Study: Ontario's rental housing supply will soon face major shortage

Sep 26 2017, 12:54 am

A new study warns that rental housing supply will continue decreasing along with vacancy rates unless more than 6,000 additional rental units are built each year for the next decade.

The study by Urbanation, commissioned by the Federation of Rental-housing Providers of Ontario (FRPO), said that current vacancy rates in the province have fallen to critical levels – just 2.1% across the province and 1.3% in the City of Toronto, which is a seven year low.

Ontario’s scarce rental housing supply combined with escalating house and condo prices have created a housing crisis in our biggest cities,” said Jim Murphy, president of FRPO in a release. “The only solution is for Ontario to build itself out of this situation. This begins with our provincial leaders working with industry to identify and implement policies that create more purpose-built rental units, not less.”

The report is the first to look at Ontario’s rental market following the introduction of new rental policies in April 2017, that included the extension of rent control to all rental apartments (previously applied to units built prior to November 1991). Before the introduction of the bill earlier this year, proposed rental projects were at a 25 year high with 28,000 units in the planning pipeline. Since then, at least 1,000 planned rental units have already been cancelled or converted to condos, according to the report.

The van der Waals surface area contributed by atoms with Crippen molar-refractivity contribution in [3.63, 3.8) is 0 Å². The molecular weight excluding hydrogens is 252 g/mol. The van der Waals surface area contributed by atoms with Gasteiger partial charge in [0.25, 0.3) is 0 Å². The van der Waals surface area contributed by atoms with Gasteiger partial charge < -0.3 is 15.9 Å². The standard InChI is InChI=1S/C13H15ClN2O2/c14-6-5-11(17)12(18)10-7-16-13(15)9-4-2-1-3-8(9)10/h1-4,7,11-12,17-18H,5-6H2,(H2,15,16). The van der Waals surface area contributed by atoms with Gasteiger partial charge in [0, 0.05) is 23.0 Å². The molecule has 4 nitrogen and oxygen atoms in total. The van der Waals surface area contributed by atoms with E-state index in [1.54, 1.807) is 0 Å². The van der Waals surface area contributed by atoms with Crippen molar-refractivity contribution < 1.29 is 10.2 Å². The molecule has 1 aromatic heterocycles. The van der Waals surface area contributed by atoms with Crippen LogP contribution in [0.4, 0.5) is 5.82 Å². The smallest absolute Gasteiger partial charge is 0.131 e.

“From a market perspective, the elimination of the post-1991 rent control exemption is understood by most economists and industry analysts to result in less supply through lower turnover and by limiting new rental construction,” reads the 16-page document.

Meanwhile, demographic trends in Ontario are leading to increasing demand for rental housing due to the rise in millennials, new immigrants, and aging boomers who are all likely to rent, especially when considering the high cost of home ownership.

To address this problem, FRPO launched its ‘Rent On’ campaign on Monday, encouraging Ontarians to ask the provincial government to take measures to allow for more housing choices for renters by introducing amendments to its new legislation.

“The projections indicate a substantial imbalance between rental demand and supply in the Ontario marketplace over the next decade, which could potentially reach crisis levels in the absence of a meaningful increase in new purpose-built development,” states the report.

‘Rent On’ is a public engagement campaign that show the economics of rental supply in the province, its impact on the real estate market, and how more units can help.

According to the FRPO, the end goal is to put pressure on decision makers to ensure there are adequate rental housing options.

“This study truly underscores the urgency of Ontario’s current rental housing supply situation,” said Murphy. “If our government leaders fail to act now to address this crisis in a meaningful and sustainable way, the results will serve to further impact Ontario’s economy, such as through additional strain on our cities’ transit infrastructure as people are forced to commute further and further to find more affordable housing options.”

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